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Forum topic by Dallas posted 03-17-2012 05:30 PM 1523 views 0 times favorited 10 replies Add to Favorites Watch
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Dallas

3599 posts in 1954 days


03-17-2012 05:30 PM

Topic tags/keywords: humor finishing refurbishing scroll work veneering joining gluing

For years I used Elmers carpenters glue or hide glue.
Later I used Titebond, TB II and TB III.
Now days I use Gorilla Wood Glue for almost everything when joining chunks of cellulose together.

Lately I’ve been wanting to get into some veneering and have looked into vacuum gluing with a catalyst glue.

I have a nice vacuum compressor that came from a nearly new refrigerator that one nice young camper messed up by driving a screw completely through the freon lines in about 4 places. The fridge wasn’t more than a day old and after testing the compressor, I’m certain it will do what I need for awhile.

Does anyone have any insight on using making vacuum bags, using vacuum bags, types of catalyst glue, how long to pull the vacuum, etc?

Alternatively, On the Gorilla wood glue bottle, it states that the glue will respond well to radio wave curing. Would this be a viable alternative? I have a pretty cool old Transmitter, LOL, I think it was new when Marconi was in short pants.

-- Improvise.... Adapt...... Overcome!


10 replies so far

View waho6o9's profile

waho6o9

7179 posts in 2044 days


#1 posted 03-17-2012 05:40 PM

http://www.joewoodworker.com/

Here’s a start. I’ve been wanting to do the vacuum press as well. Let’s us know how it turns out for you.

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Dallas

3599 posts in 1954 days


#2 posted 03-17-2012 06:03 PM

Waho6o9,

Thanks, that is an interesting website. I’ll be digging into it a lot deeper.

-- Improvise.... Adapt...... Overcome!

View BlankMan's profile

BlankMan

1488 posts in 2820 days


#3 posted 03-17-2012 06:55 PM

I’ve got a lot of Joe’s stuff, mostly connection fittings and stuff. Good place for finding a lot of the things one needs. I currently have one 4’ square bag that I use and a Thomas dual cylinder pump that I set up on an old compressor tank so that when I’m ready to pull the vacuum I have a good head start due to the tank and don’t have to wait for the pump to pull it down itself.

As for glue, I pretty much use Elmer’s yellow glue, hasn’t failed me yet. And for bags, I’ve been eyeing some up on Joe’s website when I’ll need one to fit something mine won’t. Maybe they can be made but too many times I thought I could make something better/cheaper and it turned out a waste of time and money. So now I really take that into consideration, make or buy. I’d rather be making wood chips then fabricating plastic bags. :-)

-- -Curt, Milwaukee, WI

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BlankMan

1488 posts in 2820 days


#4 posted 03-17-2012 07:01 PM

I had to look it up, I started out with this kit that I picked up at Woodcraft, it did OK, and it looks like they still carry it. I waited till I got a gift certificate (Christmas) and Woodcraft had a 10% off sale on everything before I went and bought it. That made the expenditure a bit less painful and the price was less when I got it, had it quite some time now.

-- -Curt, Milwaukee, WI

View tenontim's profile

tenontim

2131 posts in 3211 days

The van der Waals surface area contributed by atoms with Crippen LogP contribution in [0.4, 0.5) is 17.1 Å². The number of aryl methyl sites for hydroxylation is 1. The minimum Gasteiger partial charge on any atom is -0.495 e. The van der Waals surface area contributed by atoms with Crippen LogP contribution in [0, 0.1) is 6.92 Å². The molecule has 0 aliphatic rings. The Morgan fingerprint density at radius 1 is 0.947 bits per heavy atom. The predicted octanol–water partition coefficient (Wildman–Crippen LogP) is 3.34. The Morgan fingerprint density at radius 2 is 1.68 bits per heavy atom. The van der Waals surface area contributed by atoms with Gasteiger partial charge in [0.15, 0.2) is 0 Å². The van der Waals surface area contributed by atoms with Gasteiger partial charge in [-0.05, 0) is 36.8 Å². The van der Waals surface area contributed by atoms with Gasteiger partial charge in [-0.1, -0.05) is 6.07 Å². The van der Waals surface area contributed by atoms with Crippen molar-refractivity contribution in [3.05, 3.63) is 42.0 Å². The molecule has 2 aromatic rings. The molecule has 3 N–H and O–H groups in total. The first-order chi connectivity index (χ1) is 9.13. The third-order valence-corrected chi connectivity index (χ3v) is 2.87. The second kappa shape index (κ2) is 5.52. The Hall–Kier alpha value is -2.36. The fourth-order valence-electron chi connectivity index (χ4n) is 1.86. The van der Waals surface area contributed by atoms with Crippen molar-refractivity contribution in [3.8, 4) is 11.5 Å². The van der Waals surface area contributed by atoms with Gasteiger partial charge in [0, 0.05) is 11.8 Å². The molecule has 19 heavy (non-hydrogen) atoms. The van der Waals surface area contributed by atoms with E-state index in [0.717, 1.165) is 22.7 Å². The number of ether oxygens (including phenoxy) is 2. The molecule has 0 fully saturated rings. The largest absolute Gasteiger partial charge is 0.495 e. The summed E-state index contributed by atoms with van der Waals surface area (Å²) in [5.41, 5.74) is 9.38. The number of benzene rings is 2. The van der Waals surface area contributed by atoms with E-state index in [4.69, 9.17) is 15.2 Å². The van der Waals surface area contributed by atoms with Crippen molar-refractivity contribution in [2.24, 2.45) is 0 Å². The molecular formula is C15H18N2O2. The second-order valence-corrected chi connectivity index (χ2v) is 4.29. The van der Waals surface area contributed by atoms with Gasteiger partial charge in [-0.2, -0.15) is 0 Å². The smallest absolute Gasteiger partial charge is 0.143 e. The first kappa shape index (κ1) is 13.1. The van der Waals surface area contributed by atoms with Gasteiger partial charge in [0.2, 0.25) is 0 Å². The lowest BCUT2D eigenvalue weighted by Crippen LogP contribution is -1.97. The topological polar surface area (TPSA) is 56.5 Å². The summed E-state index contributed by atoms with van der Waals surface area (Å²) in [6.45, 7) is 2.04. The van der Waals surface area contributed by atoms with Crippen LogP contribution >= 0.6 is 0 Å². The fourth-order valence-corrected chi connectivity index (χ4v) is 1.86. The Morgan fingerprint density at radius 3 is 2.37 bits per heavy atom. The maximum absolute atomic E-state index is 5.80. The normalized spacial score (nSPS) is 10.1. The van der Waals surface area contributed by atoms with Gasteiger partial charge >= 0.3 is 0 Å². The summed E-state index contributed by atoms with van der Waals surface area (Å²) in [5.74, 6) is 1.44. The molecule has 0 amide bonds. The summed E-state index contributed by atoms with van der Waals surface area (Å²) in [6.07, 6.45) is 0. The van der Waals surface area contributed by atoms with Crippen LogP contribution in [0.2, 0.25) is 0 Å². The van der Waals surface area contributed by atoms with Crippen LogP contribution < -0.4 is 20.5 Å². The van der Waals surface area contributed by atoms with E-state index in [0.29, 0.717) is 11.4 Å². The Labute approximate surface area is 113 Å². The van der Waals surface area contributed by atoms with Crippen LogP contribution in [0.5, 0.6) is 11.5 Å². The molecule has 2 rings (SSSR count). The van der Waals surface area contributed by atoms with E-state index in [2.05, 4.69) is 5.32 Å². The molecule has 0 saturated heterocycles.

#5 posted 03-17-2012 07:17 PM

Dallas, on the subject of the Gorilla glue. It’s a good glue for joinery, but it will swell when used on table tops. I had a couple of tops I had to redo with TB III. It won’t swell like the Gorilla glue.

View David Kirtley's profile

David Kirtley

1286 posts in 2465 days


#6 posted 03-17-2012 08:14 PM

tenontim:

Gorilla Wood glue is a PVA glue, not the foamy urethane icky stuff. It is OK stuff (though not sure how different it is from Elmer’s or ither PVA.)

-- Woodworking shouldn't cost a fortune: http://lowbudgetwoodworker.blogspot.com/

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tenontim

2131 posts in 3211 days


#7 posted 03-18-2012 02:02 AM

David, it’s like TBI or II and it will swell when used for edge joining board, ie, table tops. I don’t use the polyurethane glue, except to seal the ends of outdoor furniture legs.

View Dallas's profile

Dallas

3599 posts in 1954 days


#8 posted 03-18-2012 01:14 PM

Thanks Gents!

I am aware of how any of the pva’s can swell. That is something that would need to be dealt with in some way.

Right now I’m just weighing the options to see what is out there and how much difficulty I would encounter.

I would like to be able to make panels, which seems pretty straight forward and I would also like to be able to apply veneer molding. Is this possible?

-- Improvise.... Adapt...... Overcome!

View BlankMan's profile

BlankMan

1488 posts in 2820 days


#9 posted 03-18-2012 01:39 PM

I’ve done veneering using Elmer’s yellow glue spreading it with a roller so that it’s thin then clamping it in a vacuum press and have never run into any problems due to swelling.

In fact Tommy Mac had an episode “Veneered Coffee Table With Metal Frame” where he veneered using what looked like yellow glue, rolling it on, and clamped it with clamps and cauls. Not that I’m a Tommy Mac fan, he’s not as in depth showing how to do stuff as Norm was, but he did it in conjunction with someone that was considered knowledgeable on the subject so I doubt they’d show it as a way to do something that was not a good way to do it.

-- -Curt, Milwaukee, WI

View tenontim's profile

tenontim

2131 posts in 3211 days


#10 posted 03-18-2012 05:52 PM

Dallas, right now the only veneering that I do is with the iron on method. http://lumberjocks.com/tenontim/blog/8856 Don’t think it would be feasible for a panel larger than about 3 or 4 square feet. Might work for applying veneer molding.

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